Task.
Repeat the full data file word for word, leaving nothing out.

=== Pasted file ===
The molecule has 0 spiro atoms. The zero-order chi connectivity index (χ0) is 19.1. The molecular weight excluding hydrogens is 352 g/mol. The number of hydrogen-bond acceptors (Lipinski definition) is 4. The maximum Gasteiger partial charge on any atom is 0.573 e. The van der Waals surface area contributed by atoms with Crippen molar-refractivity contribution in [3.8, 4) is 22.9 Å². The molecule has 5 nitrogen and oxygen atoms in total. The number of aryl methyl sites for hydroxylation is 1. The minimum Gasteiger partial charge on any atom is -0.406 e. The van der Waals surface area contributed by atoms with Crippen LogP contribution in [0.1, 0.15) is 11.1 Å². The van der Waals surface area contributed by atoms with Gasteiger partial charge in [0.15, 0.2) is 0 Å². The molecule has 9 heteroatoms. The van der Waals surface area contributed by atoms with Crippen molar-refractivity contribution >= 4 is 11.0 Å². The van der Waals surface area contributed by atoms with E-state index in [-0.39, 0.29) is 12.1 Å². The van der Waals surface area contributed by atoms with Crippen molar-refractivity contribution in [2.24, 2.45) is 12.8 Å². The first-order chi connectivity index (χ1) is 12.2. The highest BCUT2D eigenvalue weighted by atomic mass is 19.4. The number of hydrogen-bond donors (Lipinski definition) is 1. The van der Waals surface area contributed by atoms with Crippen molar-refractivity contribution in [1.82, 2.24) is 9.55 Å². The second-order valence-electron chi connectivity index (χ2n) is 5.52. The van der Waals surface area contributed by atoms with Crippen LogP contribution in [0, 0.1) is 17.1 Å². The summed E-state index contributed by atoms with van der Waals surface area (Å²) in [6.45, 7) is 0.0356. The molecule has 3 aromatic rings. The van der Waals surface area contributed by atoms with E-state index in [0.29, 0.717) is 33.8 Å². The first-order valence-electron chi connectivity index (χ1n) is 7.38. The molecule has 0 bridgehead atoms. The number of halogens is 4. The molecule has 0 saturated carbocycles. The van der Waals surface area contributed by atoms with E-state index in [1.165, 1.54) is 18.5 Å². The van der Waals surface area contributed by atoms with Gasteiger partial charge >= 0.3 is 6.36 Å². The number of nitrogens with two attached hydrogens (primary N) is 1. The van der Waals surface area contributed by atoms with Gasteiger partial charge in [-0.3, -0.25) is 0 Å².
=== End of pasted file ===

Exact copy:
The molecule has 0 spiro atoms. The zero-order chi connectivity index (χ0) is 19.1. The molecular weight excluding hydrogens is 352 g/mol. The number of hydrogen-bond acceptors (Lipinski definition) is 4. The maximum Gasteiger partial charge on any atom is 0.573 e. The van der Waals surface area contributed by atoms with Crippen molar-refractivity contribution in [3.8, 4) is 22.9 Å². The molecule has 5 nitrogen and oxygen atoms in total. The number of aryl methyl sites for hydroxylation is 1. The minimum Gasteiger partial charge on any atom is -0.406 e. The van der Waals surface area contributed by atoms with Crippen LogP contribution in [0.1, 0.15) is 11.1 Å². The van der Waals surface area contributed by atoms with Gasteiger partial charge in [0.15, 0.2) is 0 Å². The molecule has 9 heteroatoms. The van der Waals surface area contributed by atoms with Crippen molar-refractivity contribution >= 4 is 11.0 Å². The van der Waals surface area contributed by atoms with E-state index in [-0.39, 0.29) is 12.1 Å². The van der Waals surface area contributed by atoms with Crippen molar-refractivity contribution in [2.24, 2.45) is 12.8 Å². The first-order chi connectivity index (χ1) is 12.2. The highest BCUT2D eigenvalue weighted by atomic mass is 19.4. The number of hydrogen-bond donors (Lipinski definition) is 1. The van der Waals surface area contributed by atoms with Crippen molar-refractivity contribution in [1.82, 2.24) is 9.55 Å². The second-order valence-electron chi connectivity index (χ2n) is 5.52. The van der Waals surface area contributed by atoms with Crippen LogP contribution in [0, 0.1) is 17.1 Å². The summed E-state index contributed by atoms with van der Waals surface area (Å²) in [6.45, 7) is 0.0356. The molecule has 3 aromatic rings. The van der Waals surface area contributed by atoms with E-state index in [0.29, 0.717) is 33.8 Å². The first-order valence-electron chi connectivity index (χ1n) is 7.38. The molecule has 0 bridgehead atoms. The number of halogens is 4. The molecule has 0 saturated carbocycles. The van der Waals surface area contributed by atoms with E-state index in [1.165, 1.54) is 18.5 Å². The van der Waals surface area contributed by atoms with Gasteiger partial charge >= 0.3 is 6.36 Å². The number of nitrogens with two attached hydrogens (primary N) is 1. The van der Waals surface area contributed by atoms with Gasteiger partial charge in [-0.3, -0.25) is 0 Å².